“In trying to always enhance our business, we have created a group of ideal clients that meet regularly to help provide advice for our business. This is a group of clients that have referred us in the past. For a lack of a better description, they are raving fans of what we do.

“They are also sophisticated and have great advice on how we can make ourselves more referable. Not only do they give insight into how to better promote our holistic approach, but they are out talking about us all the time.

“One piece of advice they gave us is that we need to be a little clearer with what we want from our clients and we need to let them know we have capacity to grow.

“We hear things like, ‘I feel privileged to be part of the board. Thank you so much for including me.’ We also let them know how important they are to our practice. This mutual level of respect has developed some of the best referral sources for us.”

Chuck Bean, president of Heritage Financial Services LLC

5. Host Appreciation Bring-A-Friend Events
“Hosting client workshops and client appreciation events that are slightly unusual appears to have helped propel our practice’s growth over 40 percent in 2013. Clients and centers of influence are invited to attend with a friend that may have needs of our services.

“These events may include wine tastings, beer tastings, gourmet cooking classes (which is a couples night out), financial fitness Fridays (with a wellness expert and behavioral finance discussion), women and power workshops, and a Navy Seal presentation.

“Most recently, we did an Olympic downhill skiing event on a big screen hosted at a microbrewery with over 40 attendees.

“The friends that clients bring are often prequalified, and the clients know these are business-building events that help spread the wealth to their friends and family. Follow-up is essential. Ask the referral if it is OK to offer a complimentary subscription to our monthly newsletter and ask for permission to call and arrange a ‘no-obligation’ meeting for a ‘second-opinion’ on their financial situation and investments.”

Jeffrey G. Kitzberger, founding partner of Olympus Wealth Partners Inc.

6. Have A Defined Target Market
“I focus my blog posts and other newsletter content on my niche: savvy women and their families, so it’s a continual reminder about what I do and who I work with. My newsletter list includes current clients and prospects, friends, family and acquaintances, as well as clients who I have done financial planning for in the past and who I hope will need my services in the future. I make sure that I don’t add anyone to my list that has not opted in.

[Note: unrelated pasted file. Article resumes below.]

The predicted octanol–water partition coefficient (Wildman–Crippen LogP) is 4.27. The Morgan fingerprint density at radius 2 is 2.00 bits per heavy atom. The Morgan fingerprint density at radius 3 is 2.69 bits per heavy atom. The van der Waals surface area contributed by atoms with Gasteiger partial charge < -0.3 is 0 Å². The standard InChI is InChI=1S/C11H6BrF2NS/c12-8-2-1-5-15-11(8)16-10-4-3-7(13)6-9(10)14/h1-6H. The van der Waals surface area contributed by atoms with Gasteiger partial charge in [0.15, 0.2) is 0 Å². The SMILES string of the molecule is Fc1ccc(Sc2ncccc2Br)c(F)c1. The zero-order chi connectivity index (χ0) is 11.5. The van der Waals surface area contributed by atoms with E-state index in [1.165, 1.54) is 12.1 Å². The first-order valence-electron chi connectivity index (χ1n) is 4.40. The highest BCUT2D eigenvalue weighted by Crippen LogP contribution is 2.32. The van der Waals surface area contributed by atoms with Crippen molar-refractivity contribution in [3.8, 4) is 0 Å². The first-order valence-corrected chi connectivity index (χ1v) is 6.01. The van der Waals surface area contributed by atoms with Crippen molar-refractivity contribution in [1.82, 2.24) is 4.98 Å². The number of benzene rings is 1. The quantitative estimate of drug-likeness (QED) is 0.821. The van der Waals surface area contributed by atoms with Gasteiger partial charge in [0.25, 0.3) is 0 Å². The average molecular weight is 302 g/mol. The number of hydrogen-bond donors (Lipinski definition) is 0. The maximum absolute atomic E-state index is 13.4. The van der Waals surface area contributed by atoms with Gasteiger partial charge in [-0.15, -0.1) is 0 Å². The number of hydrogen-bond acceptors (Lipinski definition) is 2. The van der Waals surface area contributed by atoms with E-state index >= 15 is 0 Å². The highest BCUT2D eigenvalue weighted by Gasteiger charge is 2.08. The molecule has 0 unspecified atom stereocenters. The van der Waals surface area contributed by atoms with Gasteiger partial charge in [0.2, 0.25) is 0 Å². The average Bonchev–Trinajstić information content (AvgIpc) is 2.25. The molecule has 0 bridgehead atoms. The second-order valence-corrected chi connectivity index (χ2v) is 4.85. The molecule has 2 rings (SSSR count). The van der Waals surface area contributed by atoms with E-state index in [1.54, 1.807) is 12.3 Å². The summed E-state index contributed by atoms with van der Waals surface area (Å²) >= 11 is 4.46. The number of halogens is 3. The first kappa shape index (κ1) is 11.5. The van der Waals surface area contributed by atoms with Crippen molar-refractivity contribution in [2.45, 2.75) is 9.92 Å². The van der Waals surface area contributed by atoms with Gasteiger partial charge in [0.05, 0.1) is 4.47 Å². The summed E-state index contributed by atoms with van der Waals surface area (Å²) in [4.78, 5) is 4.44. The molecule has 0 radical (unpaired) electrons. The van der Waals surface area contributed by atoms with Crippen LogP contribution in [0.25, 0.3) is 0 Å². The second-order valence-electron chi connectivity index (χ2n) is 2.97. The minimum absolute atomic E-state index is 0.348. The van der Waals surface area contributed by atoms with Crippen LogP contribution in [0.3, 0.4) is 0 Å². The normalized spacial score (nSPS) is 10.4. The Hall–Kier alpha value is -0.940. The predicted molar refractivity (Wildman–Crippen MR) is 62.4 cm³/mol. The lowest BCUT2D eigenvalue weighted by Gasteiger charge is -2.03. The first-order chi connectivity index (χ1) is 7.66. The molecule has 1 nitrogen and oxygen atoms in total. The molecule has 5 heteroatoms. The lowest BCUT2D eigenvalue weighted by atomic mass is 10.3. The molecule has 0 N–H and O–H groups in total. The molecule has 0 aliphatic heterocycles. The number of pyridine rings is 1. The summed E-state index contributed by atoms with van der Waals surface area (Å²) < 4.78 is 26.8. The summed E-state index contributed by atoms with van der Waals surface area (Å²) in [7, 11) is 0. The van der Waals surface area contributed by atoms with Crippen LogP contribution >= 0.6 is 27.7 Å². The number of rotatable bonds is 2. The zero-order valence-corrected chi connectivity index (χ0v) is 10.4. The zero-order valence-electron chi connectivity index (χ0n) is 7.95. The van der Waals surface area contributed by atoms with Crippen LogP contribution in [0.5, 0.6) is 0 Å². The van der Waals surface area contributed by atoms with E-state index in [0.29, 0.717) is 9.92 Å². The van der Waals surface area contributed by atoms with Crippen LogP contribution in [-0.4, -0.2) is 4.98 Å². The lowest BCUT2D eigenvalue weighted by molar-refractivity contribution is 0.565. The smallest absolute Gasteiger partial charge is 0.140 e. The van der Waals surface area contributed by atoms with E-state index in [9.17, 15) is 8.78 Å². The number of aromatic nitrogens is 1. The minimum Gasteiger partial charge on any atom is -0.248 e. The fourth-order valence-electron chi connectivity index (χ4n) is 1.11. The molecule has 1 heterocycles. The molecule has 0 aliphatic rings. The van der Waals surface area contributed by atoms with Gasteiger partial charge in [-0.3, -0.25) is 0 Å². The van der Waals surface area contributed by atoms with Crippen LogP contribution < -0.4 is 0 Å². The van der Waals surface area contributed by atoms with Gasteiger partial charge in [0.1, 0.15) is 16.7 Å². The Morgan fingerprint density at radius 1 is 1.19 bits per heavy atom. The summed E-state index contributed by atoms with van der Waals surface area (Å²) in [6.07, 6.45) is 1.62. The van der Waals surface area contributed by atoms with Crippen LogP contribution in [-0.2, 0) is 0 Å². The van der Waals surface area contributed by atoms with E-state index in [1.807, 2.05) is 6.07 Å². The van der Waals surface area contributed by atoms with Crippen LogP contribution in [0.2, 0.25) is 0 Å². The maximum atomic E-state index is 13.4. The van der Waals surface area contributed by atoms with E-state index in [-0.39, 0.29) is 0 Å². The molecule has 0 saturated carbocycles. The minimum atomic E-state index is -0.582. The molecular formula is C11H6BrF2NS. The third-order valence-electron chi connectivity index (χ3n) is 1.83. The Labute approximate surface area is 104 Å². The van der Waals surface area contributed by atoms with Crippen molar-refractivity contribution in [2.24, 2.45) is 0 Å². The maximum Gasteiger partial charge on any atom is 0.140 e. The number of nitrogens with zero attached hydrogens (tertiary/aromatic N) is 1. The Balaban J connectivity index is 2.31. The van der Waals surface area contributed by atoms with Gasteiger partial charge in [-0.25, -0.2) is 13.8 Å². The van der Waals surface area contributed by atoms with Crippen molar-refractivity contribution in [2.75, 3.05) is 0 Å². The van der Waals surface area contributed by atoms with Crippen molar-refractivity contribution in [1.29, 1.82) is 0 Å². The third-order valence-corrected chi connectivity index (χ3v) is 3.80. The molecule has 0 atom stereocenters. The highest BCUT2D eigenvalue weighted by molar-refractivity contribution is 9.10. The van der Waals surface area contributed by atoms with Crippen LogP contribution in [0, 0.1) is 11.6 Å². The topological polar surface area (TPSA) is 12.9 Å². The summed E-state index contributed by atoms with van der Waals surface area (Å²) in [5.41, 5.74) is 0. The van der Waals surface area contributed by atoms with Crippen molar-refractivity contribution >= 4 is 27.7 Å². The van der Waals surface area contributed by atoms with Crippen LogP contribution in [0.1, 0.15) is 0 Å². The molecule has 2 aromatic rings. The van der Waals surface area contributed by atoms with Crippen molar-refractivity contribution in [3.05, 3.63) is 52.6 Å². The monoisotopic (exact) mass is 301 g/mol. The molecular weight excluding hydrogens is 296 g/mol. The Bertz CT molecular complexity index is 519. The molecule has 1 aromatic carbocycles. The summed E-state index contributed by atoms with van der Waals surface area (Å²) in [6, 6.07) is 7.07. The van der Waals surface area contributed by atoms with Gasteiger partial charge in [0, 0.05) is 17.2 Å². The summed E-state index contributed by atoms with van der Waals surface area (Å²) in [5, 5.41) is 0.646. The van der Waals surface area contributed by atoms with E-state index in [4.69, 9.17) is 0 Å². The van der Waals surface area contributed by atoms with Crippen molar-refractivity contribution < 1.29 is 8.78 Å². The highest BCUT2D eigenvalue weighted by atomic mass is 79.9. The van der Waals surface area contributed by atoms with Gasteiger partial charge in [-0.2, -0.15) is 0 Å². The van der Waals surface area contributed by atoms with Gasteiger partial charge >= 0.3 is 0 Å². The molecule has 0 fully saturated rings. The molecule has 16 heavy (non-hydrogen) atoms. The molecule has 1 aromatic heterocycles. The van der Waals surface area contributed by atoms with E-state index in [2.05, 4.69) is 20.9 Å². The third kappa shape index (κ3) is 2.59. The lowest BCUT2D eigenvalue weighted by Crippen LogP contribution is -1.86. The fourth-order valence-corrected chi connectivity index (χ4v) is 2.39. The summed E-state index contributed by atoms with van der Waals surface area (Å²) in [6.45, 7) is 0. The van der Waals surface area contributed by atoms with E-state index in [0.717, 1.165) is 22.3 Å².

“Almost all of my referrals from clients are for other women or women who take the lead in the family finances. I think having a niche makes it very easy for people to refer to you. There is no confusion about who you serve and what your expertise is.  My Web site and marketing materials are entirely focused on women, although, in the end, I don’t discriminate.”

Cathy Curtis, owner of Curtis Financial Planning LLC

7. Make It A Routine Topic
“The best idea is to have a referral strategy for each meeting. It might be as simple as reinforcing how we have added value in the past and then to find out if there is anyone that we could help. It may be following up with a name that was given to us in the past or that they may have mentioned.

“We send out an agenda for meetings in advance to the client. One of the items on the agenda is to discuss who we could help. That seems to help with the conversation when they come in. The key is to be proactive about referrals.”

Wade Chessman, president of Chessman Wealth Strategies

8. Be A Go-To Expert
“Probably the biggest inflow of new clients over the last 30-plus years has come from our relationship with a large corporation. We know and understand their employee benefits really well.

“This focus has spread throughout the local office, and as a result, we continue to receive referrals, most of whom spoke to an existing client of ours who shared their experience with us.”

Jamie Upson, EVP at Wealth Management Group LLC

9. Be A Problem Solver